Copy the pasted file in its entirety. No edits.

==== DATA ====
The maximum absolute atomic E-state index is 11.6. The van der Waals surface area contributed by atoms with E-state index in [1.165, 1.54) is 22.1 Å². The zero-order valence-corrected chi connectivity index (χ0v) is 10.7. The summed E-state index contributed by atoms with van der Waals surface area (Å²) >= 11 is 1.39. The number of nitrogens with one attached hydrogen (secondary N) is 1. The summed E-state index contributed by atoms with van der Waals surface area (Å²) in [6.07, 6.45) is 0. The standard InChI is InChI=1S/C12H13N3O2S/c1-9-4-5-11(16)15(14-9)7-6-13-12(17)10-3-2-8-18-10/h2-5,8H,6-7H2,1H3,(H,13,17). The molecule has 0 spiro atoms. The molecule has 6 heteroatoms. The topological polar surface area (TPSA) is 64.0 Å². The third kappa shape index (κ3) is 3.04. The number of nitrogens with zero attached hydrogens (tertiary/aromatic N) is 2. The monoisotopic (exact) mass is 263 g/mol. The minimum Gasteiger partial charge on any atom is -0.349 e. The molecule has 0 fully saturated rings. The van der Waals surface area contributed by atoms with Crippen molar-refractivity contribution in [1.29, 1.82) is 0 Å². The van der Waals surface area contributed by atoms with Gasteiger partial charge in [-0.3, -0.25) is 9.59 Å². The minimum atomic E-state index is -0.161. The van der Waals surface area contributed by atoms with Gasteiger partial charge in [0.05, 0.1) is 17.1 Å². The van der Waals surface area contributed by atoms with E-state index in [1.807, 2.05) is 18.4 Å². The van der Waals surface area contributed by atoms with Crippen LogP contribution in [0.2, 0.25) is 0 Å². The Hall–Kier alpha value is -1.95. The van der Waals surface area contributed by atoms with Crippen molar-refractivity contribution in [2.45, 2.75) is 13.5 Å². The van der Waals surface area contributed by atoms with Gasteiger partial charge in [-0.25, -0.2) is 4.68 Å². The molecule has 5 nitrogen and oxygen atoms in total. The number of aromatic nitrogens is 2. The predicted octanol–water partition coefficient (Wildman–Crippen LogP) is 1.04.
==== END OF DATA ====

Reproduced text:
The maximum absolute atomic E-state index is 11.6. The van der Waals surface area contributed by atoms with E-state index in [1.165, 1.54) is 22.1 Å². The zero-order valence-corrected chi connectivity index (χ0v) is 10.7. The summed E-state index contributed by atoms with van der Waals surface area (Å²) >= 11 is 1.39. The number of nitrogens with one attached hydrogen (secondary N) is 1. The summed E-state index contributed by atoms with van der Waals surface area (Å²) in [6.07, 6.45) is 0. The standard InChI is InChI=1S/C12H13N3O2S/c1-9-4-5-11(16)15(14-9)7-6-13-12(17)10-3-2-8-18-10/h2-5,8H,6-7H2,1H3,(H,13,17). The molecule has 0 spiro atoms. The molecule has 6 heteroatoms. The topological polar surface area (TPSA) is 64.0 Å². The third kappa shape index (κ3) is 3.04. The number of nitrogens with zero attached hydrogens (tertiary/aromatic N) is 2. The monoisotopic (exact) mass is 263 g/mol. The minimum Gasteiger partial charge on any atom is -0.349 e. The molecule has 0 fully saturated rings. The van der Waals surface area contributed by atoms with Crippen molar-refractivity contribution in [1.29, 1.82) is 0 Å². The van der Waals surface area contributed by atoms with Gasteiger partial charge in [-0.3, -0.25) is 9.59 Å². The minimum atomic E-state index is -0.161. The van der Waals surface area contributed by atoms with Gasteiger partial charge in [0.05, 0.1) is 17.1 Å². The van der Waals surface area contributed by atoms with E-state index in [1.807, 2.05) is 18.4 Å². The van der Waals surface area contributed by atoms with Crippen LogP contribution in [0.2, 0.25) is 0 Å². The Hall–Kier alpha value is -1.95. The van der Waals surface area contributed by atoms with Crippen molar-refractivity contribution in [2.45, 2.75) is 13.5 Å². The van der Waals surface area contributed by atoms with Gasteiger partial charge in [-0.25, -0.2) is 4.68 Å². The molecule has 5 nitrogen and oxygen atoms in total. The number of aromatic nitrogens is 2. The predicted octanol–water partition coefficient (Wildman–Crippen LogP) is 1.04.